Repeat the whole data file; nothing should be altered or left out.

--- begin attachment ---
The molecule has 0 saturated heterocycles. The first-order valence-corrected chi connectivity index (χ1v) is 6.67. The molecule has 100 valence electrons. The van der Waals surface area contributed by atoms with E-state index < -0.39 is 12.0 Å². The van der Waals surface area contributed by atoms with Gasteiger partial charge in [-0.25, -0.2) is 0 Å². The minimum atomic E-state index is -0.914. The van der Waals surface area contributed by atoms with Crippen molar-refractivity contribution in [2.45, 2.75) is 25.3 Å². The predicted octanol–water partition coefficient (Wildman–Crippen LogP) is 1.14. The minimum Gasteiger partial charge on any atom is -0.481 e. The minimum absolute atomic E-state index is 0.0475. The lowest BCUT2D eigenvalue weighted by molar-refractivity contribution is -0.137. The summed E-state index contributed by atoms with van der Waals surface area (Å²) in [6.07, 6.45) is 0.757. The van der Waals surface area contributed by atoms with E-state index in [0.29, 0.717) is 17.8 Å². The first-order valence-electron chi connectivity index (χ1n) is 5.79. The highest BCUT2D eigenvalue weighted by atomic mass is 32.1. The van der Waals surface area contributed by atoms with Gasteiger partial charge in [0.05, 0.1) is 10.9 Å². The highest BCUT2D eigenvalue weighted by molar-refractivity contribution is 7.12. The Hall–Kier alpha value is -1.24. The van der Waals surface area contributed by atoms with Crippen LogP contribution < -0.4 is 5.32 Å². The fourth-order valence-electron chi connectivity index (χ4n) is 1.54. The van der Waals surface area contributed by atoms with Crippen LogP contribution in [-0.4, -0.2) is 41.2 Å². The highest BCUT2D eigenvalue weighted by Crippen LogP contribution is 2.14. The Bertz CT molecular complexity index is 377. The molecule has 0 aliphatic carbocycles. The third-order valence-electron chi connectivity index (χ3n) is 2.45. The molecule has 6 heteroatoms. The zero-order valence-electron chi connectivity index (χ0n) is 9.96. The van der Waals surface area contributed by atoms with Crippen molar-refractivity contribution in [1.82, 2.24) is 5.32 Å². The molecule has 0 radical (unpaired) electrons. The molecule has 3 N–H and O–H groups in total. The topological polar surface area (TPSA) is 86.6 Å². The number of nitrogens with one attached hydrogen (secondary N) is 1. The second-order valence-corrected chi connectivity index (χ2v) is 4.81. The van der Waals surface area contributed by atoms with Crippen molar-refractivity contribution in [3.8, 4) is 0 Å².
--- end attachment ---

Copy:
The molecule has 0 saturated heterocycles. The first-order valence-corrected chi connectivity index (χ1v) is 6.67. The molecule has 100 valence electrons. The van der Waals surface area contributed by atoms with E-state index < -0.39 is 12.0 Å². The van der Waals surface area contributed by atoms with Gasteiger partial charge in [-0.25, -0.2) is 0 Å². The minimum atomic E-state index is -0.914. The van der Waals surface area contributed by atoms with Crippen molar-refractivity contribution in [2.45, 2.75) is 25.3 Å². The predicted octanol–water partition coefficient (Wildman–Crippen LogP) is 1.14. The minimum Gasteiger partial charge on any atom is -0.481 e. The minimum absolute atomic E-state index is 0.0475. The lowest BCUT2D eigenvalue weighted by molar-refractivity contribution is -0.137. The summed E-state index contributed by atoms with van der Waals surface area (Å²) in [6.07, 6.45) is 0.757. The van der Waals surface area contributed by atoms with E-state index in [0.29, 0.717) is 17.8 Å². The first-order valence-electron chi connectivity index (χ1n) is 5.79. The highest BCUT2D eigenvalue weighted by atomic mass is 32.1. The van der Waals surface area contributed by atoms with Gasteiger partial charge in [0.05, 0.1) is 10.9 Å². The highest BCUT2D eigenvalue weighted by molar-refractivity contribution is 7.12. The Hall–Kier alpha value is -1.24. The van der Waals surface area contributed by atoms with Crippen LogP contribution < -0.4 is 5.32 Å². The fourth-order valence-electron chi connectivity index (χ4n) is 1.54. The van der Waals surface area contributed by atoms with Crippen LogP contribution in [-0.4, -0.2) is 41.2 Å². The highest BCUT2D eigenvalue weighted by Crippen LogP contribution is 2.14. The Bertz CT molecular complexity index is 377. The molecule has 0 aliphatic carbocycles. The third-order valence-electron chi connectivity index (χ3n) is 2.45. The molecule has 6 heteroatoms. The zero-order valence-electron chi connectivity index (χ0n) is 9.96. The van der Waals surface area contributed by atoms with Crippen molar-refractivity contribution in [1.82, 2.24) is 5.32 Å². The molecule has 0 radical (unpaired) electrons. The molecule has 3 N–H and O–H groups in total. The topological polar surface area (TPSA) is 86.6 Å². The number of nitrogens with one attached hydrogen (secondary N) is 1. The second-order valence-corrected chi connectivity index (χ2v) is 4.81. The van der Waals surface area contributed by atoms with Crippen molar-refractivity contribution in [3.8, 4) is 0 Å².